Relationism’s opposing arguments
Since the motion of a material object should be relative to another material object, from a Relationist point of view, there are no doubts that an argument was to be constructed to oppose this Substantivalist theory. The Relationist may argue that the water is rotating relative to a fixed object in the room, for example a chair; but remove said fixed object and you are left with an invalid argument as the water still behaves in the same manner. In a better attempt to bridge the gap, Ernst Mach, a Relationist physicist, used the ‘fixed stars’ argument to explain why the water was not moving relative to the bucket. He states that the Earth’s rotation is relative to the motion of Stars surrounding it . In other words, if we took all material bodies out of the Universe and left just the spinning bucket, we would have no way of knowing how this spinning bucket would behave. In an empty Universe, the bucket and water would appear at rest, even though both are rotating. Essentially, Mach suggests that it is not the motion of absolute acceleration of the Universe that causes the water to act in this abnormal manner, but in fact, it could be the celestial bodies of outer-space. We have no way of knowing the impact of such bodies on this experiment, therefore who’s to say that they weren’t the cause of the motion of the water? However, this doesn’t sufficiently disprove the notion of absolute space, it just picks a small loophole in Newton’s theory.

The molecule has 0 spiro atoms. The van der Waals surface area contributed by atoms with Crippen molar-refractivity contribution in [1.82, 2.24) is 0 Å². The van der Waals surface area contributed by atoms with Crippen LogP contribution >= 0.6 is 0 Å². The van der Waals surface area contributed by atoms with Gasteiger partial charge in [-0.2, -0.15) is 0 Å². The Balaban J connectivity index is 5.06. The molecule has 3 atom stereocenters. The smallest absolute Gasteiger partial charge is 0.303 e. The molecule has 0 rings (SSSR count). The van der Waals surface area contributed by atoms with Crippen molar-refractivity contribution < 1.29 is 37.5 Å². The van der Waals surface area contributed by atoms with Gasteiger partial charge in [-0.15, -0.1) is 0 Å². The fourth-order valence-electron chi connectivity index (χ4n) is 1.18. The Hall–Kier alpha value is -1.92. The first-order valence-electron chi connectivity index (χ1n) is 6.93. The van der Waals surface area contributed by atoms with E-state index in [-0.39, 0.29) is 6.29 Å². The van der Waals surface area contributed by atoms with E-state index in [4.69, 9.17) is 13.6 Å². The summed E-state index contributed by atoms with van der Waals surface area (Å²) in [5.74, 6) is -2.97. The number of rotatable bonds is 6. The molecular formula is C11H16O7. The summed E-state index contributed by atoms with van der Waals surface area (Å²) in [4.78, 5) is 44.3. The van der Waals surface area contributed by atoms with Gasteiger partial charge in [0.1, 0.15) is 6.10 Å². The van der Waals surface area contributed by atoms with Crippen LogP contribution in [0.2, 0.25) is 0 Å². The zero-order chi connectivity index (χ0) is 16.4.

Unlike Relationism, the effects of inertial forces can clearly be explained by Substantivalism, in this experiment. Although the ‘fixed stars’ argument picks a significant hole in a Substantivalist view of Space, it doesn’t provide an alternative, definitive explanation from a Relationist stand point, for the motion of the water. The only way the argument would be definitive, is if the hypothetical ‘empty Universe’ can be possible; which it cannot. As a result, one can conclude that Relationism fails to fully counteract and explain the Rotating Bucket ideology.
Coming up in Episode 2…
In this episode I have spoken about Substantivalist views of the nature of Space; i.e. it being a container containing material bodies. In the next episode, I will be discussing the nature of Space from a Relationist point of view.
If you have any questions, leave them below and until next time, take care.
: Sklar, L. 1992. Philosophy of Physics. United States of America: Westview Press.